How I decided to turn physical activity into support for my son suffering from Neurofibromatosis.
A Father's Love, An Athlete's Dedication
The essence of fatherhood is to provide and protect. These duties of love take many forms but always demand an unwavering commitment from the father to guide their children along the path of personal growth.
So what happens when you can't protect your child from a disease? When you can't provide the answers for a remedy?
If you're Todd Mozzer, you run…and swim and cycle—all in grueling tests of personal strength and perseverance to support those who can provide a cure.
In the late 1990s, Todd had no plans to continuously push himself to the limit in this way. But then his 5-year-old son, Trevor, was diagnosed with neurofibromatosis (NF), a genetic disorder that causes tumors to grow on nerve endings and can affect bone, skin, vision, hearing and brain development.
Trevor was active and vibrant with boundless energy, learning about the world with each leap he took. But he didn't understand the light-brown spots that appeared on his skin, a sign of NF. Trevor became one of more than 2 million people worldwide who live with NF. The disease is more prevalent than cystic fibrosis, Duchenne muscular dystrophy and Huntington's Disease combined.
NF affects equally males and females, regardless of race or ethnicity. Nearly 50% of people living with the disease have no family history of NF, but the disease developed from spontaneous gene mutation at conception.
'I'm A Guy Who Doesn't Stop'
Todd was inspired to act on Trevor's behalf, and he turned to an unlikely source for answers—his own body. Trevor's energy became his father's.
"Two months after Trevor's diagnosis, I competed in my first marathon in Hawaii," Todd said. Thus began his dedication to raising funds and competing in endurance events to support what is now known as the Children's Tumor Foundation.
He became part of the foundation's NF Endurance Team, organizing and participating in road races, 24-hour swimming events, marathons, triathlons and "everything to try to raise funds and awareness," he said. "I'm a guy who doesn't stop. My focus is about Trevor."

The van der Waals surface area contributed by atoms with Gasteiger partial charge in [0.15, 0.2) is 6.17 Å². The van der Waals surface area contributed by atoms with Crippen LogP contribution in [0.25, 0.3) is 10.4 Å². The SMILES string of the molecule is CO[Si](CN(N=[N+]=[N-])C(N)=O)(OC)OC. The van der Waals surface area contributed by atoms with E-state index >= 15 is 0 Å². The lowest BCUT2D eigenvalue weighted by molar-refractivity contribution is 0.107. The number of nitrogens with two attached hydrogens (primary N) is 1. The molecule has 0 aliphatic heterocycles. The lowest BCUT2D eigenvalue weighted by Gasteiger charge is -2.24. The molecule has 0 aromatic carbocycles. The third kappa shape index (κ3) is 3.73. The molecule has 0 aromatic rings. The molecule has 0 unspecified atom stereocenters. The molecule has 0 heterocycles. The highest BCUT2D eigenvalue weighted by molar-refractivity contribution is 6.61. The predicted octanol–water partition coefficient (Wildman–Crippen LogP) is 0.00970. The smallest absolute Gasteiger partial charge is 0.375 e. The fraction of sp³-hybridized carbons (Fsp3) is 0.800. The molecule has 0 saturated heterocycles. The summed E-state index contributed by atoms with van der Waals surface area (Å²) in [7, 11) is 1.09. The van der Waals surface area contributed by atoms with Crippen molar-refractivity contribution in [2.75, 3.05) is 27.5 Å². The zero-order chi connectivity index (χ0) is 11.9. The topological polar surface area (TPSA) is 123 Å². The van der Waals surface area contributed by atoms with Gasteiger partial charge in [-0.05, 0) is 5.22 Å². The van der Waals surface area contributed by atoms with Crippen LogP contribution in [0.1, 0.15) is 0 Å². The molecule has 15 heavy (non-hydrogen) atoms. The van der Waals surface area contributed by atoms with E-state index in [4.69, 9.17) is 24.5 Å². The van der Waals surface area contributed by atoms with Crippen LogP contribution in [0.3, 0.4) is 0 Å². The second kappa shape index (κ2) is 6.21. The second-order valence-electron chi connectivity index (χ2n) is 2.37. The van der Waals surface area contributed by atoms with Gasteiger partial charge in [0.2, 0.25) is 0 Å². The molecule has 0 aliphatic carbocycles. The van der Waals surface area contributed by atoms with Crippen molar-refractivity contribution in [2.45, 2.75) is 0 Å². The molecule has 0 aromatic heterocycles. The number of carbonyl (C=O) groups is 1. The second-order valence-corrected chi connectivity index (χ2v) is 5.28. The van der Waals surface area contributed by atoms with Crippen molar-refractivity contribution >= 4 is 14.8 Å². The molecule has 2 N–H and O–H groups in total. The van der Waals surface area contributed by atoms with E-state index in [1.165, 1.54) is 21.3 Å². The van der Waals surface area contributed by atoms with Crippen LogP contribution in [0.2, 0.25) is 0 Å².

Trevor, who is now 19, continues to live with NF and has not experienced many of the serious side effects of the disease. His younger brother Andrew, who is 17, does not have NF. Both boys are at the center of Todd's life.
As other personal relationships have disintegrated recently, Todd's passion to assist the Children's Tumor Foundation has been reignited and he's approaching his mission with intense focus.
The $100K Challenge
After competing in 12 marathons for the NF Endurance Team and personally raising $70,000 a decade ago, Todd has found a new personal challenge.
He will compete in the 2012 Leadville Race Series in the Colorado Rockies from late June to late August, taking on what is known as the Epic Challenge. The high-altitude events include the Leadville Trail Marathon along old mining roads and trails; the Leadville 10K run across portions of that same trail; the Leadville Trail 100-mile run; the Leadville Trail 100-mile mountain bike ride; and the Leadville Silver Rush 50-mile mountain bike ride.
His goal is to raise $100,000 by June 2012.
"The only thing I can do is what I know, and I know I can do this," Todd said. "I need to help others to tell myself I'm still here. I can heal because someone else helped by the Foundation is able to heal."
The Children's Tumor Foundation isn't the only beneficiary of Todd's extreme, fearless efforts. He's also passionate about a cause that stems from traumatic events of his own childhood.